Imagine you are given a task to perform, without any guidance at all. Your first reaction is a sense of bewilderment, wishing that you had more to go on.
We are so accustomed to having a user’s guide for everything, and when we are faced with a blank drawing board, we have difficulty taking ownership and making decisions. We prefer to be told what to do and how to do it.
Wouldn’t it be easier if everything in life was clearly explained for us? Why is it that we are responsible to make all of our life decisions?
In this week’s Torah portion, Avraham dispatches his servant Eliezer on a mission to find a suitable bride for Avraham’s son Yitzchak.
Avraham did not give Eliezer any advice or guidance. He was meant to figure out his own plan. Indeed, upon arriving at his destination, Eliezer used his own creativity to devise a test by which he would find the proper bride. Hashem blessed Eliezer's endeavors and he met Rivka, who became Yitzchak's wife.
Examining the story,we notice that Eliezer had a clear and defined mission, to find a bride for his master’s son. At the same time, the means and methods were left to his discretion.
Avraham told him what to do, but he did not advise him how to go about achieving that goal.
These two points define the dual nature of an emissary or messenger. On one hand, the emissary stands in the sender's stead, and is considered an extension of the sender.
On the other hand, he is a distinct individual, who needs to make decisions and to think on the spot, trusting himself to accomplish the task without the benefit of constant input from the one who is sending him.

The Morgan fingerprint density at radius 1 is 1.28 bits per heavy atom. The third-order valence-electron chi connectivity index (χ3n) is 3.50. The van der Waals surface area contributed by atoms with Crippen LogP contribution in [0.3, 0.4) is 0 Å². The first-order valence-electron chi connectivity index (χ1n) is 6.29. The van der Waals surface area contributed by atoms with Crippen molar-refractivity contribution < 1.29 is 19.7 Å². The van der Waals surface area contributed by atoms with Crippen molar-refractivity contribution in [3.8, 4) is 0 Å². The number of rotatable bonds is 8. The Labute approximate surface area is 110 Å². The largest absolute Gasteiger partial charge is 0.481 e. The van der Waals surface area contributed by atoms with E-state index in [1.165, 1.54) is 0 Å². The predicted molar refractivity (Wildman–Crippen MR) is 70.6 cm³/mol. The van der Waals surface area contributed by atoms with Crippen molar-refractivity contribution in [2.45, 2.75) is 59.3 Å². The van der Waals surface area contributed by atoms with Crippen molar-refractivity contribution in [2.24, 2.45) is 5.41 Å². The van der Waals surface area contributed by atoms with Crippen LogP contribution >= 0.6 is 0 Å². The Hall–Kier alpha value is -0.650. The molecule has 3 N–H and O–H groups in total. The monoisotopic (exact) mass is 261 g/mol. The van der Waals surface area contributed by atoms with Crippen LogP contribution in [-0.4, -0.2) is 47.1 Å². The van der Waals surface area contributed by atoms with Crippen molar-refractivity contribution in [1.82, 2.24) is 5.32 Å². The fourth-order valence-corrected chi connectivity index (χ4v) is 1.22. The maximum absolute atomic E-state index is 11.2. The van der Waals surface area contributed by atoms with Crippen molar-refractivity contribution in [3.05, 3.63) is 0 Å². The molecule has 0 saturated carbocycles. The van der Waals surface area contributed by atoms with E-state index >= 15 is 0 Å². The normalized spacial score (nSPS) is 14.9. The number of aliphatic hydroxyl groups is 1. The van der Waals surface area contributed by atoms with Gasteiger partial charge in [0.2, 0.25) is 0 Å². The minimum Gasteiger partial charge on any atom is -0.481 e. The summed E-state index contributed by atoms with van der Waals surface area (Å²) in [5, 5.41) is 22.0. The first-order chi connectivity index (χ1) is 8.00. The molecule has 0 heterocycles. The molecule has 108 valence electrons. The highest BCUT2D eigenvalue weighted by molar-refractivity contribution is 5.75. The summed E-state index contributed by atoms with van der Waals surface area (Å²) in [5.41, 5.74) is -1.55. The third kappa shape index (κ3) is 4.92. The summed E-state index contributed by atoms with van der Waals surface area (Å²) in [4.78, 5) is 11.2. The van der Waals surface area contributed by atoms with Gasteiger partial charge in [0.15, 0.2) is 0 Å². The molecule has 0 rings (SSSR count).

The above is true in regard to Eliezer, and it is the blueprint for a successful life as well. These two elements, namely, a defined mission and complete autonomy to accomplish the mission, apply to each and every individual.
We are all given the task to reveal the latent G-dliness within this world, and ultimately, to bring Moshiach.
And yet, even with this clear and defined goal, the means are up to us. We have to be the ones to decide precisely how we will go about realizing the vision.
The means at our disposal are the torah and mitzvot, and yet, even with these specific tools, there is much room for independent service of G-d.
Consider it like a road trip with a specific destination. You are in the driver’s seat, and you choose the route that will lead you to the destination.
G-d gives us the seed, revealing to us what His goal is. We are his messengers, and we are expected to use our talents and gifts to reach that goal.
We know what must be accomplished. How to get there is up to us. We all have the same destination, yet are all expected to forge our personal path.
We all need to study torah, but it is up to us to decide the subject, and if it should be a public class, one-on-one study, a video or an audio class.
We need to build a house of prayer, but the design and location, the furniture and layout is for us to decide.
When we operate on these terms, we become transformed, becoming G-d’s partners.
When we are given complete instructions, we have no input, the job is being done by us, but we leave no trace upon the final product.
When, however, we bear the responsibility of determining how G-d’s goal is to be achieved, then our entire being becomes infused with the work that we do, and the end result is imprinted with our personal contribution.
True, it may be easier to be led by the hand. However, the outcome of investing one’s mind and heart in G-d’s service, by using one’s own talents to serve G-d, far outweighs the initial discomfort.
When one uses his or her abilities to achieve G-d’s goal, then one’s entire being becomes a vehicle for G-dliness.
Then, we don't just reach redemption, rather, we become part of it as well.